4. Hermance M, Thangamani S. Proinflammatory cytokines and chemokines at the skin interface during Powassan virus transmission. J Invest Dermatol. doi: 10.1038/jid.2014.150. PMID: 24658509.
    5. Hermance M, Marques dos santos R, Heinze D, Hausser N, Bouyer D, Thangamani S. Detection of Rickettsia amblyommii in ticks collected from Missouri, USA. Emerg Microbes Infect. doi: 10.1038/emi.2014.31PMCID: PMC4051364.
    6. Thangamani S, Bente D. 2014. Establishing Protocols for tick containment at Biosafety level 4. Pathog Dis. doi: 10.1111/2049-632X.12187. PMID: 24838773.
    7. Heinze DM, Aronson J, Carmical R, Alarcon-Chaidez FJ, Wikel S, Thangamani S. Host immune response to Dermacentor andersonii feeding. Front Microbiol. 2014 May 7;5:198. doi: 10.3389/fmicb.2014.00198. PMID: 24847317.
    8. Gargili A, Thangamani S, Bente D. Influence of laboratory animal hosts on the life cycle of Hyalomma marginatum and implications for an in vivo transmission model for Crimean-Congo hemorrhagic fever virus.  Front Cell Infect Microbiol. PMID: 23971007.
    9. Heinze DM, Aronson J, Carmical R, Thangamani S. 2012. Early immunologic events at the tick-host interface. PLoS One. 2012;7(10):e47301.PMID:23077588
    10. Heinze DM, Wikel SK, Thangamani S, and Alarcon-Chaidez FJ .2012.Transcriptional profiling of the murine cutaneous response during initial and subsequent infestations with Ixodes scapularis nymphs. . Parasites & Vectors. 6;5: 26. PMID:2230960.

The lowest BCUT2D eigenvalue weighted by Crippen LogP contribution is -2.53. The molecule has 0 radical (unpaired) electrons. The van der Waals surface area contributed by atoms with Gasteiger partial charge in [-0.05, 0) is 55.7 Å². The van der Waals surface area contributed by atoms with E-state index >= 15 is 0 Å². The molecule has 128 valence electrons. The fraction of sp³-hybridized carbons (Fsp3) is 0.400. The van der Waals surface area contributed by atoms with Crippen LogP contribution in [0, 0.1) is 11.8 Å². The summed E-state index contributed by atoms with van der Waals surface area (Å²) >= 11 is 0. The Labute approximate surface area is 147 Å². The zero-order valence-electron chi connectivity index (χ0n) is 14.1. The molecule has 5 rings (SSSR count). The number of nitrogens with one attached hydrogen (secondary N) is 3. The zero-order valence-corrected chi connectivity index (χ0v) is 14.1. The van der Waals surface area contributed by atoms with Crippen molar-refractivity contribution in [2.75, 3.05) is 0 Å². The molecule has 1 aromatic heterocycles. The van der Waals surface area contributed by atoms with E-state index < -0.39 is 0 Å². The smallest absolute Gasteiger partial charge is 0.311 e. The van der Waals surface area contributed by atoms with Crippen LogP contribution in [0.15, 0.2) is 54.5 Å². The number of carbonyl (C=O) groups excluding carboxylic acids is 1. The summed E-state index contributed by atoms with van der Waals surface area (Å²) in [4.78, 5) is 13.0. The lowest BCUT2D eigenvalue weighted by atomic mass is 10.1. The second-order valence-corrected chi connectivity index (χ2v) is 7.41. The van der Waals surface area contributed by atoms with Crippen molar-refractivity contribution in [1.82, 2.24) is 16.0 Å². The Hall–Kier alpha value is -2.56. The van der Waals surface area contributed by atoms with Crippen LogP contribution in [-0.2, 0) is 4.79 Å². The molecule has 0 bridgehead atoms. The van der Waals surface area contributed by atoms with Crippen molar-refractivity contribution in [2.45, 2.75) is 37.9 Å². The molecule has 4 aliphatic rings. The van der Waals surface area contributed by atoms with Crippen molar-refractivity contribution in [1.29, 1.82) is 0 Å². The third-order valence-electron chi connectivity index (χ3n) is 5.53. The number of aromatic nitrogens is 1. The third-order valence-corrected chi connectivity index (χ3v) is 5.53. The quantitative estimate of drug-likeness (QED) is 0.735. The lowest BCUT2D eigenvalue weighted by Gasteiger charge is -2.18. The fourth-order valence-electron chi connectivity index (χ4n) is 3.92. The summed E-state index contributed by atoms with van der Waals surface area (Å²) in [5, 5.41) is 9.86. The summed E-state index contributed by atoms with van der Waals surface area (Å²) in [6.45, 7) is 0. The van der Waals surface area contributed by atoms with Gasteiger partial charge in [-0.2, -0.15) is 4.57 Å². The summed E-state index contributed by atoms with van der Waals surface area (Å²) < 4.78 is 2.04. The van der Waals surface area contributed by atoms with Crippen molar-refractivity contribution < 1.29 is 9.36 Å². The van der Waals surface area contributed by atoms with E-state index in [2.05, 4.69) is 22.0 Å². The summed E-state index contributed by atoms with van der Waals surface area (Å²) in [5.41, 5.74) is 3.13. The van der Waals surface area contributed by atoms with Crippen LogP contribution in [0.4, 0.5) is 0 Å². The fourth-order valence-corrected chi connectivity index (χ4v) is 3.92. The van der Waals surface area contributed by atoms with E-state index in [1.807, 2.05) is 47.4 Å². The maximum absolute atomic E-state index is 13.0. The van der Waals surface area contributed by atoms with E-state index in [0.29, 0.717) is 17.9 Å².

11. Long KC,  Ziegler SA, Thangamani S, Hausser NL, Kochel TJ, Higgs S, Tesh RB. 2011. Experimental transmission of Mayaro virus by Aedes aegypti. Am J Trop Med Hyg. 85(4):750-7. PMID:21976583.
    12. Tulsidas SR, Thangamani S, Velazquez-Campoy A, Sivaraman J, Ho B, and Ding JL.    Structural Basis for a dual inhibition mechanism of a non classical kazal type inhibitor to regulate host and pathogen protease interactions.2011. PLoS ONE. 6(4): e18838
    13. Thangamani S, Higgs S, Ziegler S, Vanlandingham D, Tesh R, Wikel S. 2010. Host immune response to mosquito-transmitted chikungunya virus differs from that elicited by needle inoculated virus. PLoS ONE, 5(8):e12137. PMID: 20711354.
    14. Thangamani S*,  Jiang N*,  Chor CF, Wang SY, Winarsih I, Du RJ, Sivaraman J, Ho B, Ding JL. A novel serine protease inhibitor acts as an immunomodulatory switch while maintaining homeostasis.  J Innate Immun. 2009;1:465-479
    15. Thangamani S*, Boppana VD*, Alarcon-Chaidez FJ, Adler AJ, Wikel SK. 2009.  Blood feeding by the Rocky Mountain spotted fever vector, Dermacentor andersoni, induces interleukin-4 expression by cognate antigen responding CD4+T cells.  Parasites & Vectors 2009, 2:47. PMID: 19814808 (IF – 2.9).
    16. Thangamani S, and Wikel SK. 2009. Differential expression of the salivary transcriptome of Aedes aegypti upon blood feeding. Parasites & Vectors.   2(1):34. PMID: 19630962. (Journal Impact factor: 3.25).
    17. Thangamani S*, Boppana DV*, Adler A, Wikel SK.  SAAG-4 is a Novel Mosquito Salivary    Protein that Programs Host CD4+ T Cells to Express IL-4. Parasite Immunol. 2009. 31(6):287-95. PMID: 19493208. (IF- 2.6).
    18. Zhu Y, Thangamani S, Ho B, Ding JL. The ancient origin of the complement system. EMBO J 2005; 24(2):382-94. PMID: 15616573 (Journal Impact factor: 10.75).
    19. Saravanan T, Weise C, Sojka D, Kopacek P. Molecular cloning, structure and bait region splice variants of alpha-2-macroglobulin from the soft tick Ornithodoros moubata. Insect Biochem Mol Biol.  2003; 33(8):841-51. PMID: 12878230 (Journal Impact factor: 3.42).
    20. Kopacek P, Weise C, Saravanan T, Vitova K, Grubhoffer L. Characterization of an alpha-macroglobulin-like glycoprotein isolated from the plasma of the soft tick Ornithodoros moubata. Eur J Biochem. 2000; 267 (2):465-75.  PMID: 10632716 (Journal Impact factor: 3.58).